Introductory Activities

Why start single gender math clubs?

Before starting math clubs we collect data about the number of famous men and women students can identify, and about students' images of mathematicians. Using our own classroom data as a base for discussing gender expectations helps to keep the conversation safe for students. It also provides a context for describing why we think it is important to create math clubs. Math clubs are a place where we can explicitly communicate our high expectations for both girls and boys in mathematics.

We ask students to:

1) draw a picture of a typical mathematician including their race, gender and what they are doing. In some classrooms students need support in understanding what race means.
2) take 3 minutes to write down all the famous men you can think of excluding sports people and entertainers. After three minutes is up, ask students to make another list of famous women.

Discussion questions (as applicable):

1) Why do you think most of you drew a man? Why are many of the women that you drew teachers?
2) Why do you think most of you had an easy time coming up with famous men, but a hard time coming up with famous women?
3) Do you think this is a problem?
4) What message is society giving you about what is appropriate for men and women to be doing?
5) Why is it important for girls to think that mathematicians can be women?
6) What women do you know who are breaking traditional barriers in the jobs they are taking?

Discussing pictures of typical mathematicians:

Usually we learn that students have very little knowledge about what mathematicians do. Many of their drawings show teachers or, as one student put it, "crazy scientists with big hair." We introduce the idea that we will partner with local businesses to learn about how people in the community use mathematics in their jobs. Students are VERY interested in these community partnerships and exult in learning about practical applications for the mathematics they are doing in school. Often business partners can supply strong female role models who shift both girls and boys perspectives about what is possible.

Why is it difficult to identify famous women?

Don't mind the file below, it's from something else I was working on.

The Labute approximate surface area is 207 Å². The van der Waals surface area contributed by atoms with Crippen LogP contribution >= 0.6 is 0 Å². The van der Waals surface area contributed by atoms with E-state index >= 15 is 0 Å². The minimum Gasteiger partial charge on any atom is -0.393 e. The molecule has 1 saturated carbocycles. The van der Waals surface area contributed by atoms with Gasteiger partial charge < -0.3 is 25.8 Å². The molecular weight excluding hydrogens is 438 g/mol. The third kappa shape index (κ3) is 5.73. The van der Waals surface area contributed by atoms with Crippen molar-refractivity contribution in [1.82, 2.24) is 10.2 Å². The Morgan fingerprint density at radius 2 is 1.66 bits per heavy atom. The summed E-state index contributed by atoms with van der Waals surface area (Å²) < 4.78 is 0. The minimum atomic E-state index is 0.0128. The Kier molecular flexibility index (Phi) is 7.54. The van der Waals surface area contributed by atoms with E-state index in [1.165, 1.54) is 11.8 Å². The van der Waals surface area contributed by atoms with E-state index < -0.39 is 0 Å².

It has not been unusual for fifth graders to have a difficult time identifying any famous women. Many students have been articulate about the history of gender bias in our country and how things are changing for the better. Some students will ask why they don't learn more about famous women in school. Others will say there are no famous women.

In every classroom different issues come up. For example in one fifth grade class the discussion revealed that every girl in the class had at least one woman in her life breaking traditional barriers. Interestingly, the boys in the class had less experience with non-traditional female role models. More than half of the girls knew women who used power tools, but none of the boys did. We asked why this might be true. As the discussion evolved it became clear that girls' parents were making conscious efforts to expose them to the advances women have made, however, this was not explicit in most boys' homes. All students were surprised by this. In general third, fourth and fifth grade boys and girls have been extremely open and interested in talking about gender issues. We discuss both the economic and the social justice which comes for girls when they pursue mathematics training. We also discuss the advantages for boys when girls have the training to be equal partners. Everyone has more choices/more flexibility to lead rich lives. Boys invariably volunteer that they want to contribute to creating an equitable environment in math class.

last modified July 1997
© Copyright 1997 TERC, All Rights Reserved.